Historic Unedited Photos They Don't Want You To See
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Historic Unedited Photos They Don't Want You To See
Taken less than a week before his death (possibly from a heroin overdose, but no autopsy was ever performed; the official cause is listed as heart failure), Morrison is seen here smiling with his girlfriend Pamela Courson.
“I am the lizard king. I can do anything.” Praised as the wild child of rock and roll in the 1960s, Jim Morrison is a music legend who is best remembered as the lead singer of The Doors. He co-founded the band in 1965 but didn’t find fame until two years later when the group released their first hit single “Light My Fire” from their debut album The Doors (1967). Settling into stardom over the next few years, The Doors released five more albums featuring hit singles like “Break On Through (To the Other Side),” “The End,” and “Hello, I Love You.”
Morrison’s musical dreams certainly came true, but The Lizard King’s wild personality and overnight fame took a toll on his health and well-being. Turning to alcohol to deal with his life in the spotlight, Morrison’s stardom and addiction are what led to his tragically early death at 27 years old on July 3, 1971. While the cause of his death remains unknown today since no autopsy was performed, there is no question about Morrison’s talents and his legacy as one of the greatest rockers of all time.
Life and Career
James Douglas Morrison was born on December 8, 1943, in Melbourne, Florida as the son of a World War II veteran in the United States Navy and his wife. With his father’s military career, Morrison moved around a lot and attended dozens of schools across the country. To cope with the ongoing change, he buried himself in poetry and literature, studying the works of William S. Burroughs, Allen Ginsberg, and Friedrich Nietzsche. He wrote his first poem in the fifth grade but, even then, he didn’t think he was good enough to make a career as a writer and kept his dreams to himself.
He graduated from George Washington High School in 1961 and set out for Florida where he enrolled at St. Petersburg College and then transferred to Florida State University in Tallahassee. He moved back to the West Coast and earned his film degree from the University of California, Los Angeles College of Fine Arts in 1965. By then, he still wasn’t sure about his future, which is how he ended up at Venice Beach where he often slept under the boardwalk and spent his days writing poetry and doing LSD.
Happily living a bohemian lifestyle, he ran into a former UCLA classmate named Ray Manzarek who encouraged Morrison to put his poetry to music. Sharing a passion for music, the two worked together and recruited guitarist Robbie Krieger and drummer John Densmore to form a new band known as The Doors. The group honed their talents on the Sunset Strip and opened for Van Morrison’s band at the Whisky a Go Go. Before long, they caught the attention of Elektra Records and signed a recording contract in 1967.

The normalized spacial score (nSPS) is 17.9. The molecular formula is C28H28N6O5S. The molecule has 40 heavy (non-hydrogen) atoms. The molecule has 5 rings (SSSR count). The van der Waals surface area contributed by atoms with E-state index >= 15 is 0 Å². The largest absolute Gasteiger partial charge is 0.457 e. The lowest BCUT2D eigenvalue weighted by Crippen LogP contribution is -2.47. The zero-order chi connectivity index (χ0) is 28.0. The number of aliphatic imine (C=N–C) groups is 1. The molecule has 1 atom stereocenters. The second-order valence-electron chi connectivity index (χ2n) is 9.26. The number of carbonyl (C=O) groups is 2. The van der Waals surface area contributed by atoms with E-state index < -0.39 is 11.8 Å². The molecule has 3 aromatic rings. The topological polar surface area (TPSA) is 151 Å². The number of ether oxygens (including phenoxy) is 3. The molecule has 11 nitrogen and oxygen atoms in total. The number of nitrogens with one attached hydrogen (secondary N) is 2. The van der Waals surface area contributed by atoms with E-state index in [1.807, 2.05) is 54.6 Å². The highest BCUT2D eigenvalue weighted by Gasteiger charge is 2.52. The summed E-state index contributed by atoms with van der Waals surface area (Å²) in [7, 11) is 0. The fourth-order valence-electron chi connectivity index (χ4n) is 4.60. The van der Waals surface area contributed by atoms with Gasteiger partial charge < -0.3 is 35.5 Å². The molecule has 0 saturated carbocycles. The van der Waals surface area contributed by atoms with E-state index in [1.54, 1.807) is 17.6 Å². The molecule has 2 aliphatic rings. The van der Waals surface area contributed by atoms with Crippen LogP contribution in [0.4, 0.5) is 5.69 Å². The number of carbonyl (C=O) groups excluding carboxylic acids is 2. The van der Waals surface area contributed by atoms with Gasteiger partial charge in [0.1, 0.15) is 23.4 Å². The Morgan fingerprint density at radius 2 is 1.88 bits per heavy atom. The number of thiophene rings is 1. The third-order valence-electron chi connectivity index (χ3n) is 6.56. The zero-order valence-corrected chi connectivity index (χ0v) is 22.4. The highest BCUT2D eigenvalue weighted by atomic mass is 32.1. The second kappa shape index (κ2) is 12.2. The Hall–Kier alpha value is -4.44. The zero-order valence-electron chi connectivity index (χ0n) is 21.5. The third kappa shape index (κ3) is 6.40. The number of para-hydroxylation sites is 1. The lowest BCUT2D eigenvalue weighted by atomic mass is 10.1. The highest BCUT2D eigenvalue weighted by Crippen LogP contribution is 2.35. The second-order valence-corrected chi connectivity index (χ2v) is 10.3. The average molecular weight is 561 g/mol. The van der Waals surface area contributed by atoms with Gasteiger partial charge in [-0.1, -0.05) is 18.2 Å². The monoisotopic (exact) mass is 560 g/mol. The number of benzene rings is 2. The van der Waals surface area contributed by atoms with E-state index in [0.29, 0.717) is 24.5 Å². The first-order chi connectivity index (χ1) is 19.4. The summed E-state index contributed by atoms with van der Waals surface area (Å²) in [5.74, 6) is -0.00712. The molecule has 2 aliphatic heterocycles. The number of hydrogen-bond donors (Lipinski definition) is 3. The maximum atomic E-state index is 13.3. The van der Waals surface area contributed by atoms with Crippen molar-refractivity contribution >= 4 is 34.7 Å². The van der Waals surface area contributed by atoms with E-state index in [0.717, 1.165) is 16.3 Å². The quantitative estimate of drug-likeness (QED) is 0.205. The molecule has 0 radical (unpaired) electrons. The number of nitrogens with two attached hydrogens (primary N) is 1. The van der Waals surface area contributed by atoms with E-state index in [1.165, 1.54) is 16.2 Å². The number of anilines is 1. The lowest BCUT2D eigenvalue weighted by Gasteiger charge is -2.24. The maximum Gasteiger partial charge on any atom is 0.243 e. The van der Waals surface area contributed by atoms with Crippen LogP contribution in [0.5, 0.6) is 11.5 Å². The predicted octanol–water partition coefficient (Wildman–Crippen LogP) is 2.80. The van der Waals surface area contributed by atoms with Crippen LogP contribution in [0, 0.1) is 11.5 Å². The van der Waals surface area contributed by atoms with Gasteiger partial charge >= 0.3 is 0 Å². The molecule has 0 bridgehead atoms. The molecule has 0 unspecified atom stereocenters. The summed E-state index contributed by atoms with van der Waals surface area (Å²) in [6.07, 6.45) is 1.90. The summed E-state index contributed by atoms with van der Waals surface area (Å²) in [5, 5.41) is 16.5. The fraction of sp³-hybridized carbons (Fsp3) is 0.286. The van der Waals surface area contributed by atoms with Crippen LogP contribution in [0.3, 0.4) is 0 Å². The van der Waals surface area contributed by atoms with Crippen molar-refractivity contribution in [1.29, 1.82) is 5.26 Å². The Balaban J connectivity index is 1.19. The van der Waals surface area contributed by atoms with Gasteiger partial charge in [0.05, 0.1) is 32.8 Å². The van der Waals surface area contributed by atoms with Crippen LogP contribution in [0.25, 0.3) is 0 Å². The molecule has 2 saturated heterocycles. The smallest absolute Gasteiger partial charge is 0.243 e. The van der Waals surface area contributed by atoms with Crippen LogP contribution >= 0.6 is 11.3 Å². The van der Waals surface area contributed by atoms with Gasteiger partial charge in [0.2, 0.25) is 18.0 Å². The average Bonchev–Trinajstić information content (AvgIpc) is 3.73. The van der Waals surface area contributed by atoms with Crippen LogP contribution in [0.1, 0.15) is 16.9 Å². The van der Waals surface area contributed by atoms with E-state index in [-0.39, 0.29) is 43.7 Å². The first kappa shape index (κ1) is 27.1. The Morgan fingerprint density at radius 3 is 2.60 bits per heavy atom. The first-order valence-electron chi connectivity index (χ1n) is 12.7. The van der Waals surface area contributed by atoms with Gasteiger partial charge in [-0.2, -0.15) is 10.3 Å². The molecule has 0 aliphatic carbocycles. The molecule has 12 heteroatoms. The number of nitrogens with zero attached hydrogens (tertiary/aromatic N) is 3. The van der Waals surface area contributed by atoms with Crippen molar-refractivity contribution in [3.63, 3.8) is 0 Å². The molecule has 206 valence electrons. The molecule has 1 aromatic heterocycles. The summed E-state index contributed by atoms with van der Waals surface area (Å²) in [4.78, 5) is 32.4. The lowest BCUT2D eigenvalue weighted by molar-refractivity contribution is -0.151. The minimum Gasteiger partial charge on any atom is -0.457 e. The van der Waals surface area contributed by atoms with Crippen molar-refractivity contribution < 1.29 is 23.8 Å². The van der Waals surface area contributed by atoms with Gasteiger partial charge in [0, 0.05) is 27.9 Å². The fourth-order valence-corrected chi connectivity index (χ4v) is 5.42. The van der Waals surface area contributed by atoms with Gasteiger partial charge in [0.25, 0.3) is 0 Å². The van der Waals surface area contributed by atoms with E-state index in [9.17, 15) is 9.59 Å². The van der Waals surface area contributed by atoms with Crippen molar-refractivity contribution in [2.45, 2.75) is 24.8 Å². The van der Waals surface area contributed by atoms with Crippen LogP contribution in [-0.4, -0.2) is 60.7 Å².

The Doors’ first single, “Light My Fire,” spent three weeks at the top of the Billboard Hot 100 chart. The album enjoyed similar success and showcased Morrison’s talents on singles like “Break on Through” and “The End.” The band cashed in on their growing success and released their second, third, and fourth albums in quick succession—Strange Days (1967), Waiting for the Sun (1968), and The Soft Parade (1969).
While the albums were hits, Morrison’s life behind the scenes spiraled out of control as he turned to alcohol to cope with his fame. He started showing up to recording sessions drunk and was frequently late to live performances as The Doors producer Paul Rothchild later said, “Jim really was two very distinct and different people. A Jekyll and Hyde. When he was sober, he was Jekyll, the most erudite, balanced, friendly kind of guy… He was Mr. America. When he would start to drink, he’d be okay at first, then, suddenly, he would turn into a manic. Turn into Hyde.”
Death and Legacy
Morrison’s excessive drinking drastically altered his appearance. In 1969, his behavior spiraled out of control and he was arrested after he attempted to start a riot at Miami’s Dinner Key Auditorium. The Doors’ popularity suffered as Morrison was sentenced to eight months in prison but remained free on a $50,000 bond while he appealed the conviction. Amid the trial, Morrison returned to the studio with The Doors to release their final album, LA Woman.
Morrison’s fate looked grim after his appeal was denied. Facing prison, he fled the country in March 1971 and settled down in Paris, France with his girlfriend. Over the next few weeks, he focused on rebuilding his life and pursued his interests in the arts before tragedy struck on July 3, 1971. The 27-yeard Morrison was found unconscious in the bathtub in his apartment. He was later pronounced dead, the cause of death unknown. He was buried in the Père Lachaise Cemetery in Paris, France where artists and poets like Oscar Wilde met their final resting place.
In the two years following Morrison’s death, The Doors returned to the studio and released two more albums before they split up for good in 1973. Today, Morrison’s legacy lives on in his music and his writings that earned him a reputation as the embodiment of the hippie counterculture rebellion. For his fans, he was a devoted artist who took the stage as one of the most iconic and influential frontmen in the history of rock and roll. For Morrison himself, he was simply pursuing his greatest passion—to change the world. “If my poetry aims to achieve anything,” he once said, “it’s to deliver people from the limited ways in which they see and feel.”